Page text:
OBJECT is one of my favorite NYC indie rock bands. I first met these guys back in 2006, when my band was sharing a bill with them for a DJ Mojo show at Trash bar. I was immediately moved by the amount of power and noise that this duo dished out. It restored this belief I’ve had, if you’re creative and talented enough, anything is possible. But of course, this was before I realized that creativity and talent doesn’t mean anything if you don’t have the money to support the potential.
Since that night in July, 2006, my not so secret crush on Object has grown into a full blown obsession, so much so that both my lover and I have become familiar fixtures at an Object show. Well, not every show, but we did catch them at Crash Mansion this past Friday night. And they have excelled further, even as they played tunes from possibly their first EP.
After a listening session of Object’s latest album, Black Swan, a good friend of mine puts it well, “[Object] reminds me of a renovated, improved Soundgarden…” Honestly it took Soundgarden four players to invent and sustain such a swell of an all encompassing sound. Yeah you can argue that it’s all production, but if you’ve been to any of Object’s shows (even at the shittiesh venues in NYC), you’d become a believer, and think that there was never, ever a need for a second guitarist. If you didn’t know better, they’ll even trick you into thinking that having a bass player was unnecessary.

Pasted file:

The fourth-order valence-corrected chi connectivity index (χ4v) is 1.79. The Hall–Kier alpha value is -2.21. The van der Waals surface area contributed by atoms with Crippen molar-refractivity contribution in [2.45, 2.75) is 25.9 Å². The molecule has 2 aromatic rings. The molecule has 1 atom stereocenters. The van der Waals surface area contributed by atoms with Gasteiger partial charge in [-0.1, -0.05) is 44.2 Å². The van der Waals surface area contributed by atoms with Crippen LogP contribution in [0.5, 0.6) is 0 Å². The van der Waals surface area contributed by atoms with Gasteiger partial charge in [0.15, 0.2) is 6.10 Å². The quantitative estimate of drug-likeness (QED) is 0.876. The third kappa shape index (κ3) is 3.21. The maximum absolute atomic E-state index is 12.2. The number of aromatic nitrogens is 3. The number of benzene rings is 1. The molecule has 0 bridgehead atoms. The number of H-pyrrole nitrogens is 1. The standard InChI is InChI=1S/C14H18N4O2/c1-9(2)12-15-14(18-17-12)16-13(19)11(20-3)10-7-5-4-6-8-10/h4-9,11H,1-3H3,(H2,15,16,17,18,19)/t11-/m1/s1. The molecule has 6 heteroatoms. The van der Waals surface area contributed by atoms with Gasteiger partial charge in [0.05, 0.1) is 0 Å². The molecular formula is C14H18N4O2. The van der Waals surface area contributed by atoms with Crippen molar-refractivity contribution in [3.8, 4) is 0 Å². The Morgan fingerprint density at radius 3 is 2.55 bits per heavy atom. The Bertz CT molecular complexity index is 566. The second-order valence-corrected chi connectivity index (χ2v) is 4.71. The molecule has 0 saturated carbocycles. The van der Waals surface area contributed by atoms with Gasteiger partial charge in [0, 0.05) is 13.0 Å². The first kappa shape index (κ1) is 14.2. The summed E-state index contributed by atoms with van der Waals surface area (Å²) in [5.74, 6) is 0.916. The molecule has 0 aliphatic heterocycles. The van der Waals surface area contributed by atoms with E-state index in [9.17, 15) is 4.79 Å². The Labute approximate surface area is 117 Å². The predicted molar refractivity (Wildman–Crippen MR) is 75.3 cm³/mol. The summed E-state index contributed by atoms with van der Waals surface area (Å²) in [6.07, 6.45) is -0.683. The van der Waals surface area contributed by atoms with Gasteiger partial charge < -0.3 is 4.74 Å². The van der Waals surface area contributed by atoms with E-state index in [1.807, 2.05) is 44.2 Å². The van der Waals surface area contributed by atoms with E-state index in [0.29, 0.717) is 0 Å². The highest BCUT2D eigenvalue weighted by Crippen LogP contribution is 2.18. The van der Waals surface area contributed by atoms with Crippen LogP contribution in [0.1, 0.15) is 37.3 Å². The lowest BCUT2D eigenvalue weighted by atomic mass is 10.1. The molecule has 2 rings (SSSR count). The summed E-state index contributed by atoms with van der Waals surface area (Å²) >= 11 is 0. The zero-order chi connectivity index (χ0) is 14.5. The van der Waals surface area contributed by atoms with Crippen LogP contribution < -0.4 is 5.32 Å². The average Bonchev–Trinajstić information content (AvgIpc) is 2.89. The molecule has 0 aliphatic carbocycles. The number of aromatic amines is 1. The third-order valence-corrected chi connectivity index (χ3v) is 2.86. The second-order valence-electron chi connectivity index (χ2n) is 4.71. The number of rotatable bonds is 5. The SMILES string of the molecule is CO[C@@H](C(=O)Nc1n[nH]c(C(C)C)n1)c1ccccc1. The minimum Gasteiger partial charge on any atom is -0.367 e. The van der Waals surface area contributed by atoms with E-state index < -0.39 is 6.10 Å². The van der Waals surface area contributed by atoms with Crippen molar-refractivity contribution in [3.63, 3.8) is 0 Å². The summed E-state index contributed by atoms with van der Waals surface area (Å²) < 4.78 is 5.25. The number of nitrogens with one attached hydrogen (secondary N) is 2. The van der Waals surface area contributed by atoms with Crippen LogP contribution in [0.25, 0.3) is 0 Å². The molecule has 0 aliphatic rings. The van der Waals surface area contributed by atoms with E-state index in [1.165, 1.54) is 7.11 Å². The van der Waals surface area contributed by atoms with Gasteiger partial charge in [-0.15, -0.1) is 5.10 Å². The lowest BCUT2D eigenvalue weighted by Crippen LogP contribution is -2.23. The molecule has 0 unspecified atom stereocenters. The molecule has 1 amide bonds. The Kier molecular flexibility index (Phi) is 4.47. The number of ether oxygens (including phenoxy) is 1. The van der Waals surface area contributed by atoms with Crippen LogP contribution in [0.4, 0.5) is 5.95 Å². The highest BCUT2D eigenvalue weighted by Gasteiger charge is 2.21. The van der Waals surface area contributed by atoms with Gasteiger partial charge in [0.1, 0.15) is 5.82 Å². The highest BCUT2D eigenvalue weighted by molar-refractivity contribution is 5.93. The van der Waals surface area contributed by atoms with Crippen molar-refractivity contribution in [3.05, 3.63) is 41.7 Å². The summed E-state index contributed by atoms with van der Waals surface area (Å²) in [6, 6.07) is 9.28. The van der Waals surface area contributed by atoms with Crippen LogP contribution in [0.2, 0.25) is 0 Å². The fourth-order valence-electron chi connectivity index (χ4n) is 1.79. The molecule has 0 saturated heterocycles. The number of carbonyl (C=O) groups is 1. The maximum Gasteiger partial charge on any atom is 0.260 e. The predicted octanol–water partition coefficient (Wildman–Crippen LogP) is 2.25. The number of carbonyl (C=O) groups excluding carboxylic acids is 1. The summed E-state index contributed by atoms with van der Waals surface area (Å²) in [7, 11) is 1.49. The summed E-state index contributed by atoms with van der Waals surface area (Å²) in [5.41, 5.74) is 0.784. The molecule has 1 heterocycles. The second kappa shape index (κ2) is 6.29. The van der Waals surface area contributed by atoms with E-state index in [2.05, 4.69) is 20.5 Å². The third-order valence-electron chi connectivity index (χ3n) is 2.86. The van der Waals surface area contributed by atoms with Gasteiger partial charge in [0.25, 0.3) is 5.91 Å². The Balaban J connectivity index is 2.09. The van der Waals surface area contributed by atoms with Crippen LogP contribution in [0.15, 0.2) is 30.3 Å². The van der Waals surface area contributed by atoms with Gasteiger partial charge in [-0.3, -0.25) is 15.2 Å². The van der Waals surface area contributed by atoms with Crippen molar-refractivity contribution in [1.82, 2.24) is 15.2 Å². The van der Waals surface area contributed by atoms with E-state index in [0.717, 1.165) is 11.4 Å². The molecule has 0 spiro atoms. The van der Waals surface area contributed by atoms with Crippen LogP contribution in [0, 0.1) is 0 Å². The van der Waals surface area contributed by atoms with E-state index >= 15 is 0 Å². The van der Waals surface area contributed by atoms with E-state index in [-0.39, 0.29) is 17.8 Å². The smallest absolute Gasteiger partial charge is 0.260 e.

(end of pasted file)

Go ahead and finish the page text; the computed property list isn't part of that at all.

The immediate response is to compare them to the White Stripes. But even as a compliment, and as much as I like the White Stripes, this comparison just means you’ve been depending too much on pop culture for answers.
It’s like averaging an A grade against an A and C, making a B grade. Yes, indeed both the White Stripes and Object have a guy playing some incredible guitar, except Eric’s vocal range and control could quiet any emo boy’s crooning, and gals playing drums, but Maria’s fierce, complicated beats, can easily be one of the best, understated, drumming (male or female) out there in both the indie and mainstream scene.
Object’s music isn’t the tame lo-fi 80s carbon-copy that currently saturates the NYC scene. While most are opting for this easy way out, Object is progressively taking on what was left off from the grunge scene of the 90s.
In Black Swan, they take on these familiar comfort zones and win. They aren’t afraid of risking it. And it shows, particularly in a new song Disappear (not yet recorded, only available live). It’s clear that Object is fully aware of the trappings that comes from mastering a sound, a voice.
Check them out at their myspace page OBJECT.
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